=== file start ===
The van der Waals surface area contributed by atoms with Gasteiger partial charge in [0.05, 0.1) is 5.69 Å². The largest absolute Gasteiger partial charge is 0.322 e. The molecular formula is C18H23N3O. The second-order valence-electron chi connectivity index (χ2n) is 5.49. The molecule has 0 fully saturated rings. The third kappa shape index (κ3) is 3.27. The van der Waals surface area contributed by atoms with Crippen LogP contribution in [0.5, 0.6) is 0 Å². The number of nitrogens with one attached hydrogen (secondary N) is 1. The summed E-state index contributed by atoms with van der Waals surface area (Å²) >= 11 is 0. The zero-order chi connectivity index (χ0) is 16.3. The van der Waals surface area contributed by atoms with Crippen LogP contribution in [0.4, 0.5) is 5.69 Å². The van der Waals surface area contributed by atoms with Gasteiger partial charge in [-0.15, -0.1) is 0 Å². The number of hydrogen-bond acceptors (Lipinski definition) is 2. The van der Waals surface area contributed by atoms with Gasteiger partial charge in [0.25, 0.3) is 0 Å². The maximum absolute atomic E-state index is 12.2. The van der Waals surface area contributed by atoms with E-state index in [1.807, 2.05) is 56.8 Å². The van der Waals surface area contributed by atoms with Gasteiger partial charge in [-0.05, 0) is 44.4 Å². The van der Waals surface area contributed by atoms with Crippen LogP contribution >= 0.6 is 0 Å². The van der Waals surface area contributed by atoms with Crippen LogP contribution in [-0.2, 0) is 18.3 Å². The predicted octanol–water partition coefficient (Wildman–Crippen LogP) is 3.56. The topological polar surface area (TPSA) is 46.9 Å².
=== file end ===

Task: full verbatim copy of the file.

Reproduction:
The van der Waals surface area contributed by atoms with Gasteiger partial charge in [0.05, 0.1) is 5.69 Å². The largest absolute Gasteiger partial charge is 0.322 e. The molecular formula is C18H23N3O. The second-order valence-electron chi connectivity index (χ2n) is 5.49. The molecule has 0 fully saturated rings. The third kappa shape index (κ3) is 3.27. The van der Waals surface area contributed by atoms with Crippen LogP contribution in [0.5, 0.6) is 0 Å². The number of nitrogens with one attached hydrogen (secondary N) is 1. The summed E-state index contributed by atoms with van der Waals surface area (Å²) >= 11 is 0. The zero-order chi connectivity index (χ0) is 16.3. The van der Waals surface area contributed by atoms with Crippen LogP contribution in [0.4, 0.5) is 5.69 Å². The van der Waals surface area contributed by atoms with Gasteiger partial charge in [-0.15, -0.1) is 0 Å². The number of hydrogen-bond acceptors (Lipinski definition) is 2. The van der Waals surface area contributed by atoms with Gasteiger partial charge in [0.25, 0.3) is 0 Å². The maximum absolute atomic E-state index is 12.2. The van der Waals surface area contributed by atoms with E-state index in [1.807, 2.05) is 56.8 Å². The van der Waals surface area contributed by atoms with Gasteiger partial charge in [-0.05, 0) is 44.4 Å². The van der Waals surface area contributed by atoms with Crippen LogP contribution >= 0.6 is 0 Å². The van der Waals surface area contributed by atoms with Crippen LogP contribution in [-0.2, 0) is 18.3 Å². The predicted octanol–water partition coefficient (Wildman–Crippen LogP) is 3.56. The topological polar surface area (TPSA) is 46.9 Å².